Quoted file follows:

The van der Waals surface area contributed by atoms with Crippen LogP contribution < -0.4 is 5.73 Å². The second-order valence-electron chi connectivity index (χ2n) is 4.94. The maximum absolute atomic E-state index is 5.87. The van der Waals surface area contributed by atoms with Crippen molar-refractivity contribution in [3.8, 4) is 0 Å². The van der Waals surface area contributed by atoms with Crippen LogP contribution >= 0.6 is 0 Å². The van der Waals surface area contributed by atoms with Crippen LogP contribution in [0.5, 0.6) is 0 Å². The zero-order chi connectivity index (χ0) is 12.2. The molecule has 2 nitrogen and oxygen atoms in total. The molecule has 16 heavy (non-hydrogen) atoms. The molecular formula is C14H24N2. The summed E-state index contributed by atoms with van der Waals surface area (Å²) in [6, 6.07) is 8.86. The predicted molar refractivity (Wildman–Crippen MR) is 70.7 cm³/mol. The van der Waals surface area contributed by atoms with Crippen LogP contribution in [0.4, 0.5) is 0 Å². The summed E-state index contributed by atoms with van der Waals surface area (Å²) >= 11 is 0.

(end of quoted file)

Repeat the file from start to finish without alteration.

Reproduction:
The van der Waals surface area contributed by atoms with Crippen LogP contribution < -0.4 is 5.73 Å². The second-order valence-electron chi connectivity index (χ2n) is 4.94. The maximum absolute atomic E-state index is 5.87. The van der Waals surface area contributed by atoms with Crippen molar-refractivity contribution in [3.8, 4) is 0 Å². The van der Waals surface area contributed by atoms with Crippen LogP contribution >= 0.6 is 0 Å². The van der Waals surface area contributed by atoms with Crippen LogP contribution in [0.5, 0.6) is 0 Å². The zero-order chi connectivity index (χ0) is 12.2. The molecule has 2 nitrogen and oxygen atoms in total. The molecule has 16 heavy (non-hydrogen) atoms. The molecular formula is C14H24N2. The summed E-state index contributed by atoms with van der Waals surface area (Å²) in [6, 6.07) is 8.86. The predicted molar refractivity (Wildman–Crippen MR) is 70.7 cm³/mol. The van der Waals surface area contributed by atoms with Crippen LogP contribution in [0.4, 0.5) is 0 Å². The summed E-state index contributed by atoms with van der Waals surface area (Å²) >= 11 is 0.